Even if functions are the heroes of serverless architectures they still need to be triggered somehow. The trigger can be a lot of things; a message on a queue, an event from an IoT device or maybe another function. I’ll get back to these in a later post but for now we are going to use a normal HTTP request to trigger the function.

Open the file serverless.yml and locate the events section. Uncomment the following lines to instruct AWS to setup API Gateway to provide the GET endpoint /hello that calls the function.

events:
  - http:
      path: hello
      method: get

Next let’s deploy and run this.

serverless deploy

This will take a couple of minutes since it creates a new stack on AWS and deploys the function. The next deployment will be much faster.

Now open a browser and paste the url from output into a browser. Congratulations, you’ve just created and deployed your first serverless service and exposed it to the world on an HTTP endpoint.

What just happened?

Let’s dive into what happened. Serverless created a new stack for you in your AWS account. A stack is like an environment and since you can have multiple stacks you can create one for development, one for testing and one for production or why not one stack for each pull request. Next it deployed the function as a Lambda and configured API Gateway so that when you call the GET endpoint it calls the Lambda. It also created the neccessary roles for the services to communicate with each other.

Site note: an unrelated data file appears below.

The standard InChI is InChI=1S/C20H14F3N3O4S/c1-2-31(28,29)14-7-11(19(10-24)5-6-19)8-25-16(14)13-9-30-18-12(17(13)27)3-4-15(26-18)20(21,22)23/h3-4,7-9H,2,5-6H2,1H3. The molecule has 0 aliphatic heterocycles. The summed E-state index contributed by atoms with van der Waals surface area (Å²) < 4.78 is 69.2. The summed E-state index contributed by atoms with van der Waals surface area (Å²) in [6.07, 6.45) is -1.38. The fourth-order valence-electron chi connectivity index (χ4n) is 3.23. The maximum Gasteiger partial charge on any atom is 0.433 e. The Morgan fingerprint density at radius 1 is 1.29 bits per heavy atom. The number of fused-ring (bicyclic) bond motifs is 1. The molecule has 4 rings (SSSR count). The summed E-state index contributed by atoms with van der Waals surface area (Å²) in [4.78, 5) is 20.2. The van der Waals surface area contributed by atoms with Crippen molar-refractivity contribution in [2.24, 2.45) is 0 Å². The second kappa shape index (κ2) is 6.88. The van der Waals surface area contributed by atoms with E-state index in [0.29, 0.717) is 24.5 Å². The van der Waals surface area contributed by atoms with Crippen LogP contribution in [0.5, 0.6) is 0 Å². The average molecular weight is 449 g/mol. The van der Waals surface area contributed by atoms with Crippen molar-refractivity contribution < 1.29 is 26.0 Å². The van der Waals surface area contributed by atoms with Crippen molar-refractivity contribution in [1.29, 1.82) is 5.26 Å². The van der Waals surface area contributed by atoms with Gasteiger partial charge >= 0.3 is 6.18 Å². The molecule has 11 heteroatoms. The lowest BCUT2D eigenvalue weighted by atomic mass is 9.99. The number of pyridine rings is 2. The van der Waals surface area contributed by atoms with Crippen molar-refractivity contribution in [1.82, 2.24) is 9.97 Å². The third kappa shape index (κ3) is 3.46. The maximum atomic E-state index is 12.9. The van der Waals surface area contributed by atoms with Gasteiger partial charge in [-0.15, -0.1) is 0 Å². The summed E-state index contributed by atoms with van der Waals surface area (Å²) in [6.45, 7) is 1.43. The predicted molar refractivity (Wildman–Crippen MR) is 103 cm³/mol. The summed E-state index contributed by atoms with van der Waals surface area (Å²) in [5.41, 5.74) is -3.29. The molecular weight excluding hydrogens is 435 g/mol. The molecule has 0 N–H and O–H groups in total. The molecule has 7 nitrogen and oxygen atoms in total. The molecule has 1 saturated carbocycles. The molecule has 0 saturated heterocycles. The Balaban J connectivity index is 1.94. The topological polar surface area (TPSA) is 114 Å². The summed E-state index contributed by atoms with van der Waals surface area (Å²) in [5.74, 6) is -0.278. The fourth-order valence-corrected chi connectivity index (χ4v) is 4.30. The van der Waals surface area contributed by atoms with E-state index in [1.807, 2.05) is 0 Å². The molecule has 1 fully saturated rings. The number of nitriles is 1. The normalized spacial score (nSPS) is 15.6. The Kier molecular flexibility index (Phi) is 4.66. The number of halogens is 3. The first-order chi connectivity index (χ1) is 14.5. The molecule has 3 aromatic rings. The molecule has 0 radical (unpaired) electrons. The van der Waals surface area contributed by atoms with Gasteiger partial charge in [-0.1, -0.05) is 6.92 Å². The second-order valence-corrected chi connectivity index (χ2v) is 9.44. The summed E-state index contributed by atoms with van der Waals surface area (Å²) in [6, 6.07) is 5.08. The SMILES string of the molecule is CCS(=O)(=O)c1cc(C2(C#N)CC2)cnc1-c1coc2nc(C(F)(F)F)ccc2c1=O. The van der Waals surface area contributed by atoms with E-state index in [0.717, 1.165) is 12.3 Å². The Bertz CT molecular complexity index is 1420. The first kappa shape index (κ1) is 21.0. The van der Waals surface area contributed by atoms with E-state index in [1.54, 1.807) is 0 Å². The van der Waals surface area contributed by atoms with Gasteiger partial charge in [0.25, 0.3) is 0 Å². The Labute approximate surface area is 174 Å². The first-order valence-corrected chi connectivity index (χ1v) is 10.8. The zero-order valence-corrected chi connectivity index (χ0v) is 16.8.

Serverless doesn’t have a magic wand to do this, instead it uses CloudFormation which is the solution that AWS provides to automate deployments. CloudFormation is quite complicated though so Serverless makes this much easier.

You can deploy your code to a new stack by adding the --stage parameter (the default stack is dev).

serverless deploy --stage prod

After you run this command your AWS environment will look like this.

AWS Image

That’s it. Now you are ready to develop your application. If you want you can call the Lambda from the command line using serverless invoke --function hello and if you want to see the logs that it produces you can add a console.log statement to the handler, deploy it run it and then call serverless logs --function hello. When your application grows you can deploy a single function using serverless deploy function --function hello.

Where to go from here?

This was an introduction to serverless architectures and the Serverless framework and even though we’ve just created a service that scales automatically, that only costs when it’s invoked it is still a really boring application. In the following posts I’ll be showing you where to go from here. How to structure your application, how to add a web frontend to it and maybe connect it to some real devices as well. Stay put for more.